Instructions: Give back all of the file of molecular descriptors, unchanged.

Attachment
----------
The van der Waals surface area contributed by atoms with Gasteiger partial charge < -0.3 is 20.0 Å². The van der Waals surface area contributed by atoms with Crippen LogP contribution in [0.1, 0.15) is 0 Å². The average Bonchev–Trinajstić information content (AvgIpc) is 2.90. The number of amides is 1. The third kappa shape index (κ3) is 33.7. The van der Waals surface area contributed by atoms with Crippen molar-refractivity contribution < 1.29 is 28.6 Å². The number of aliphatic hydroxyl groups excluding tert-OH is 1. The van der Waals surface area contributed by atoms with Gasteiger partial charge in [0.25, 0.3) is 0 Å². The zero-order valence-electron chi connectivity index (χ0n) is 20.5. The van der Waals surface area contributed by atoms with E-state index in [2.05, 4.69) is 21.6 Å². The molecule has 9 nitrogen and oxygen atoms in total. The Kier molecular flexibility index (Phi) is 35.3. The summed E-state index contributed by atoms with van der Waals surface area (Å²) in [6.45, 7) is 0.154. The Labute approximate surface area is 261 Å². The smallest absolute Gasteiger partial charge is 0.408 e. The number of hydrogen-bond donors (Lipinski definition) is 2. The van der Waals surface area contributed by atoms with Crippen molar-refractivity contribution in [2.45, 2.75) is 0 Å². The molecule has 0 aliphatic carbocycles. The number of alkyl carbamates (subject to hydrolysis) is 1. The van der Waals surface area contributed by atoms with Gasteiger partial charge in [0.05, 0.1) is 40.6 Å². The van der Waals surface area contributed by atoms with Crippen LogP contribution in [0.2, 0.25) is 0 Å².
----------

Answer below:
The van der Waals surface area contributed by atoms with Gasteiger partial charge < -0.3 is 20.0 Å². The van der Waals surface area contributed by atoms with Crippen LogP contribution in [0.1, 0.15) is 0 Å². The average Bonchev–Trinajstić information content (AvgIpc) is 2.90. The number of amides is 1. The third kappa shape index (κ3) is 33.7. The van der Waals surface area contributed by atoms with Crippen molar-refractivity contribution < 1.29 is 28.6 Å². The number of aliphatic hydroxyl groups excluding tert-OH is 1. The van der Waals surface area contributed by atoms with Gasteiger partial charge in [0.25, 0.3) is 0 Å². The zero-order valence-electron chi connectivity index (χ0n) is 20.5. The van der Waals surface area contributed by atoms with E-state index in [2.05, 4.69) is 21.6 Å². The molecule has 9 nitrogen and oxygen atoms in total. The Kier molecular flexibility index (Phi) is 35.3. The summed E-state index contributed by atoms with van der Waals surface area (Å²) in [6.45, 7) is 0.154. The Labute approximate surface area is 261 Å². The smallest absolute Gasteiger partial charge is 0.408 e. The number of hydrogen-bond donors (Lipinski definition) is 2. The van der Waals surface area contributed by atoms with Crippen molar-refractivity contribution in [2.45, 2.75) is 0 Å². The molecule has 0 aliphatic carbocycles. The number of alkyl carbamates (subject to hydrolysis) is 1. The van der Waals surface area contributed by atoms with Gasteiger partial charge in [0.05, 0.1) is 40.6 Å². The van der Waals surface area contributed by atoms with Crippen LogP contribution in [0.2, 0.25) is 0 Å².